Can't move a closure into a spawned thread

This simple function won't compile. Please help me understand why! (I'm still relatively new to Rust!)

fn foo<F: Fn() + Send>(f: F) {
    thread::spawn(move || (f)() );
}

The full error is:

error[E0310]: the parameter type `F` may not live long enough
 --> src/main.rs:7:5
  |
7 |     thread::spawn(move || f);
  |     ^^^^^^^^^^^^^^^^^^^^^^^^
  |     |
  |     the parameter type `F` must be valid for the static lifetime...
  |     ...so that the type `F` will meet its required lifetime bounds
  |
help: consider adding an explicit lifetime bound
  |
5 |     F: Fn() + Send + 'static,
  |                    +++++++++

For more information about this error, try `rustc --explain E0310`.

(In my "real" code, I don't think I can use a 'static lifetime.)

In my (limited) understanding, f should be fully owned by the newly spawned thread. f should be moved onto the thread's stack, and so should only have to live as long as the thread lives. So I don't understand the error!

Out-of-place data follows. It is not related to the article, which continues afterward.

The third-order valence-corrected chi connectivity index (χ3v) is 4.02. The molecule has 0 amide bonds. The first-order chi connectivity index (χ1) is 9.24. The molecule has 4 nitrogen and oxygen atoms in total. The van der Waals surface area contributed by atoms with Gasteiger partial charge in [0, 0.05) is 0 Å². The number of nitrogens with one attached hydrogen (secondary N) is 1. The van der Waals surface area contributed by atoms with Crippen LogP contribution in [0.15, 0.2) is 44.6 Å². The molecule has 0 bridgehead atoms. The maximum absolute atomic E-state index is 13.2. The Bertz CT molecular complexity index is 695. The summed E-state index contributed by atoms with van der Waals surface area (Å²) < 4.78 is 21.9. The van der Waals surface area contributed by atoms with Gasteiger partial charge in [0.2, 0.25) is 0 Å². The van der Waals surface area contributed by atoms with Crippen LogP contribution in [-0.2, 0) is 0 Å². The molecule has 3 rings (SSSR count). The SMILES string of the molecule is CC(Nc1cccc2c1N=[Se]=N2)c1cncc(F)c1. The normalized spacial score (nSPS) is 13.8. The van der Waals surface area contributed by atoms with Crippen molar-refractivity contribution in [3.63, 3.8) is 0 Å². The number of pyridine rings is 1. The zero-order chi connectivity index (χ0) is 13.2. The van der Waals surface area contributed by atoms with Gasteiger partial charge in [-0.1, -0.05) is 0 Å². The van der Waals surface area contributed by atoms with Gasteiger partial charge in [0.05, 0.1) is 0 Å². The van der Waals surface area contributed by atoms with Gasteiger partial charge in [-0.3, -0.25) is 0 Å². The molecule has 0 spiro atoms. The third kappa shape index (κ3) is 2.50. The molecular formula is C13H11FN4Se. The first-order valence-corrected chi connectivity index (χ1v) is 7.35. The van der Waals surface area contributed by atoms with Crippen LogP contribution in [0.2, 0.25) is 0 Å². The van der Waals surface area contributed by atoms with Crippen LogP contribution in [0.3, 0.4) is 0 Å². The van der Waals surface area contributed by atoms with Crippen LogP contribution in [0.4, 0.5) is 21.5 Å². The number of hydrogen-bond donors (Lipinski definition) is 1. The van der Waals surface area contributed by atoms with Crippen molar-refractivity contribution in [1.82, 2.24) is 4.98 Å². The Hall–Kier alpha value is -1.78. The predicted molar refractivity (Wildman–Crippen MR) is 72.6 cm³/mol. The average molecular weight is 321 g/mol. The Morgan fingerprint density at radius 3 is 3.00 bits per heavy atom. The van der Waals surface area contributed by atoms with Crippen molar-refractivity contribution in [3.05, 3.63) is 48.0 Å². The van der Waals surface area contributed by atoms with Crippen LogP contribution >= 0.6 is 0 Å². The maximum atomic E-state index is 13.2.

This (even simpler!) code doesn't work either (with the same error):

fn foo<F: Send>(f: F) {
    thread::spawn(move || f );
}

In contrast, something like this works fine:

fn foo(v: Vec<u8>) {
    thread::spawn(move || v);
}

(For completeness, what I'm actually trying to do in my "real" code is more like this:)

fn foo<F: Fn(Context) + Send + Clone>(f: F) {
    let mut handles = Vec::with_capacity(4);
    for _ in 0..4 {
        let context: Context = get_context();
        let f_clone = f.clone();
        let handle = thread::spawn(move || (f_clone)(context) );
        handles.push(handle);